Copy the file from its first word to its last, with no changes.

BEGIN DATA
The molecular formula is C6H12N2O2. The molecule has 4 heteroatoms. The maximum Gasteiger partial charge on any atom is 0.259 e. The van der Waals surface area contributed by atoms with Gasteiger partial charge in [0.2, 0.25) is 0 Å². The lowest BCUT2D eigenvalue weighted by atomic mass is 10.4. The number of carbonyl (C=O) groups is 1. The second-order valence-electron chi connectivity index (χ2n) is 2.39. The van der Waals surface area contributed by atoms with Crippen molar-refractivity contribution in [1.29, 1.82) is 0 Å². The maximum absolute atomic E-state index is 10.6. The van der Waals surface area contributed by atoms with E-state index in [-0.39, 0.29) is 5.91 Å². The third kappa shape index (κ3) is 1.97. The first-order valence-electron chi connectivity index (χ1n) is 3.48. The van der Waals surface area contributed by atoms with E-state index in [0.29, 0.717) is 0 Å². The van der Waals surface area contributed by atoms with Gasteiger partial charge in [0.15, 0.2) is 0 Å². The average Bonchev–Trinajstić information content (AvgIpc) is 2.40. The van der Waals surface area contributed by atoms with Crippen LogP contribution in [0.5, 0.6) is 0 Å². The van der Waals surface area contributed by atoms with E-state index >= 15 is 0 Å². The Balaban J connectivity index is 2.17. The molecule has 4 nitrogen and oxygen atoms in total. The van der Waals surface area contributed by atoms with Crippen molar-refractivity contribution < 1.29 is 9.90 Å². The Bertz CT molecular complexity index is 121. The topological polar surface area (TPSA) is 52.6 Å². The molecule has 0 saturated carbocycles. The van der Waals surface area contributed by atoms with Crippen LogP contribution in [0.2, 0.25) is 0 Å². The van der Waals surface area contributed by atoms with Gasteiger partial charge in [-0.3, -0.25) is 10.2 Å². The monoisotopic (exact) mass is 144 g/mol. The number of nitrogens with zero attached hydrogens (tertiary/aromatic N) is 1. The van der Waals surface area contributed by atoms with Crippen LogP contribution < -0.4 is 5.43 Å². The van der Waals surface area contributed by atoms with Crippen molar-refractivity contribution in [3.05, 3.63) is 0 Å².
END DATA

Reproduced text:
The molecular formula is C6H12N2O2. The molecule has 4 heteroatoms. The maximum Gasteiger partial charge on any atom is 0.259 e. The van der Waals surface area contributed by atoms with Gasteiger partial charge in [0.2, 0.25) is 0 Å². The lowest BCUT2D eigenvalue weighted by atomic mass is 10.4. The number of carbonyl (C=O) groups is 1. The second-order valence-electron chi connectivity index (χ2n) is 2.39. The van der Waals surface area contributed by atoms with Crippen molar-refractivity contribution in [1.29, 1.82) is 0 Å². The maximum absolute atomic E-state index is 10.6. The van der Waals surface area contributed by atoms with E-state index in [-0.39, 0.29) is 5.91 Å². The third kappa shape index (κ3) is 1.97. The first-order valence-electron chi connectivity index (χ1n) is 3.48. The van der Waals surface area contributed by atoms with E-state index in [0.29, 0.717) is 0 Å². The van der Waals surface area contributed by atoms with Gasteiger partial charge in [0.15, 0.2) is 0 Å². The average Bonchev–Trinajstić information content (AvgIpc) is 2.40. The van der Waals surface area contributed by atoms with Crippen LogP contribution in [0.5, 0.6) is 0 Å². The van der Waals surface area contributed by atoms with E-state index >= 15 is 0 Å². The Balaban J connectivity index is 2.17. The molecule has 4 nitrogen and oxygen atoms in total. The van der Waals surface area contributed by atoms with Crippen molar-refractivity contribution < 1.29 is 9.90 Å². The Bertz CT molecular complexity index is 121. The topological polar surface area (TPSA) is 52.6 Å². The molecule has 0 saturated carbocycles. The van der Waals surface area contributed by atoms with Crippen LogP contribution in [0.2, 0.25) is 0 Å². The van der Waals surface area contributed by atoms with Gasteiger partial charge in [-0.3, -0.25) is 10.2 Å². The monoisotopic (exact) mass is 144 g/mol. The number of nitrogens with zero attached hydrogens (tertiary/aromatic N) is 1. The van der Waals surface area contributed by atoms with Crippen LogP contribution < -0.4 is 5.43 Å². The van der Waals surface area contributed by atoms with Crippen molar-refractivity contribution in [3.05, 3.63) is 0 Å².